Uterine Environment and Breed: DISCUSSION(3)

Regression analysis revealed a significant regression on Day 40 between fetal weight and hematocrit percentage, and fetal weight and hemoglobin, which differed between intact uterine environments (WC INT and MS) and UHO. Examination of the data suggests that intrauterine crowding results in some fetuses with lower than average body weight and hematocrit percentage and/or blood hemoglobin. It is possible that fetuses in a normal intrauterine environment are not stressed as much (e.g., insufficient nutrients) as those in a crowded environment and therefore do not show this relationship. This observation supports the hypothesis that a crowded uterine environment may indeed affect growth and hematological parameters, which could ultimately result in fetal loss. It was hoped that all “crowded” fetuses might display some anomalies due to crowding. However, it is likely that only those fetuses that will eventually be lost show any differences from fetuses in an intact uterine environment.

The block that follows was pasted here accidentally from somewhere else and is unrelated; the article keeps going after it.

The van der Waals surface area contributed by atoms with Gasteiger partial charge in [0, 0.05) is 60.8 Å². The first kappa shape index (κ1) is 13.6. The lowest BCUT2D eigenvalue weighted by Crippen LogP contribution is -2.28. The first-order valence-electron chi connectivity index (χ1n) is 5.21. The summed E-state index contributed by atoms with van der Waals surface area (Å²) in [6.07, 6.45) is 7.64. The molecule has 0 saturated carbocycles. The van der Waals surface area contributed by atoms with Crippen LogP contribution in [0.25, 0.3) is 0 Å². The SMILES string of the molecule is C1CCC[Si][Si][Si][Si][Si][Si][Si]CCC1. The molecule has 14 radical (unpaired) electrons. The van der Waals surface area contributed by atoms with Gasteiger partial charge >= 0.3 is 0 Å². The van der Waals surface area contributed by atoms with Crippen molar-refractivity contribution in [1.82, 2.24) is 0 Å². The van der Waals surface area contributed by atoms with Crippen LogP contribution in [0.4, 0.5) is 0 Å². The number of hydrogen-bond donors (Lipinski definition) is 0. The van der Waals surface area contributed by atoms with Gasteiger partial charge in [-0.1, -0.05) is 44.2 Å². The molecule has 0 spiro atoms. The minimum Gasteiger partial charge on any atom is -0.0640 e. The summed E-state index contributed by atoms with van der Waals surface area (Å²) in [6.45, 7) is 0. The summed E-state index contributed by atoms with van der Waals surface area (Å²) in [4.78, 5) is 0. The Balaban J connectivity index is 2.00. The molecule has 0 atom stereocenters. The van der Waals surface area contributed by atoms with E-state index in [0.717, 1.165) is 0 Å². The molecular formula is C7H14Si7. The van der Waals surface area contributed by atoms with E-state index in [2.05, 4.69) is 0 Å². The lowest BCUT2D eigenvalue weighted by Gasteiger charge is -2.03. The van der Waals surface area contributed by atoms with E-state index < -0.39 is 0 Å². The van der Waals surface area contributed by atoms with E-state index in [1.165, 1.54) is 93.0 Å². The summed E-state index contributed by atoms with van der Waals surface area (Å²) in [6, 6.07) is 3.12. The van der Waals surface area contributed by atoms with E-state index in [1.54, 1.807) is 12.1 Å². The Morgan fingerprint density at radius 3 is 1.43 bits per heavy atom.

EPO in the Swine Fetus

EPO, in conjunction with its receptor, is a growth factor for erythroid cells, particularly the late burst-forming units and colony-forming units that precede the erythroblast series, and thus tightly controls the number of circulating RBC. To detect EPO in porcine plasma, we used a heterologous RIA procedure with a polyclonal antibody generated against human EPO. Porcine EPO is not currently available, and thus levels of EPO in porcine plasma reported are indicative of relative levels and most likely underestimate absolute levels.


So Many Advances in Medicine, So Many Yet to Come